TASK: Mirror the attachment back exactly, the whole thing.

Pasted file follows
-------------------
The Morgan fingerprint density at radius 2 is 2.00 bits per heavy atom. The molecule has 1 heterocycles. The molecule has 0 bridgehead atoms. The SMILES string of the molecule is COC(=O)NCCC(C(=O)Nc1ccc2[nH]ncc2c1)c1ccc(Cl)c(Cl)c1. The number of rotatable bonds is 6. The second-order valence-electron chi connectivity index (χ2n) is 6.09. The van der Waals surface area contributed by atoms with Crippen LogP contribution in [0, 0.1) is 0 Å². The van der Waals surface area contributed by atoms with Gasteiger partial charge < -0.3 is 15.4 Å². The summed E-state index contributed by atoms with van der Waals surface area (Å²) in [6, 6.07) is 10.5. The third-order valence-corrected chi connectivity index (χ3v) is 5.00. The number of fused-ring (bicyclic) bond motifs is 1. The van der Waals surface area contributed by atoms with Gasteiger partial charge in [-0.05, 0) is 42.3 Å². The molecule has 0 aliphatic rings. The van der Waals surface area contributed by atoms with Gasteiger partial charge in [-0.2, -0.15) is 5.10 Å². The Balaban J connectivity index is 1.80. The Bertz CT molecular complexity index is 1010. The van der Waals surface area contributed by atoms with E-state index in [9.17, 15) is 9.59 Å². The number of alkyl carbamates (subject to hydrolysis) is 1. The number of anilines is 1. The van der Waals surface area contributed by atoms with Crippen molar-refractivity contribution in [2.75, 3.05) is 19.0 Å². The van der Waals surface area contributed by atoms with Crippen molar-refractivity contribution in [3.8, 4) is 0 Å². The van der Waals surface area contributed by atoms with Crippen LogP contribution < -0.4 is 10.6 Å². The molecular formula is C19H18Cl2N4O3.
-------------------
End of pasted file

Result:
The Morgan fingerprint density at radius 2 is 2.00 bits per heavy atom. The molecule has 1 heterocycles. The molecule has 0 bridgehead atoms. The SMILES string of the molecule is COC(=O)NCCC(C(=O)Nc1ccc2[nH]ncc2c1)c1ccc(Cl)c(Cl)c1. The number of rotatable bonds is 6. The second-order valence-electron chi connectivity index (χ2n) is 6.09. The van der Waals surface area contributed by atoms with Crippen LogP contribution in [0, 0.1) is 0 Å². The van der Waals surface area contributed by atoms with Gasteiger partial charge < -0.3 is 15.4 Å². The summed E-state index contributed by atoms with van der Waals surface area (Å²) in [6, 6.07) is 10.5. The third-order valence-corrected chi connectivity index (χ3v) is 5.00. The number of fused-ring (bicyclic) bond motifs is 1. The van der Waals surface area contributed by atoms with Gasteiger partial charge in [-0.05, 0) is 42.3 Å². The molecule has 0 aliphatic rings. The van der Waals surface area contributed by atoms with Gasteiger partial charge in [-0.2, -0.15) is 5.10 Å². The Balaban J connectivity index is 1.80. The Bertz CT molecular complexity index is 1010. The van der Waals surface area contributed by atoms with E-state index in [9.17, 15) is 9.59 Å². The number of alkyl carbamates (subject to hydrolysis) is 1. The number of anilines is 1. The van der Waals surface area contributed by atoms with Crippen molar-refractivity contribution in [2.75, 3.05) is 19.0 Å². The van der Waals surface area contributed by atoms with Crippen molar-refractivity contribution in [3.8, 4) is 0 Å². The van der Waals surface area contributed by atoms with Crippen LogP contribution < -0.4 is 10.6 Å². The molecular formula is C19H18Cl2N4O3.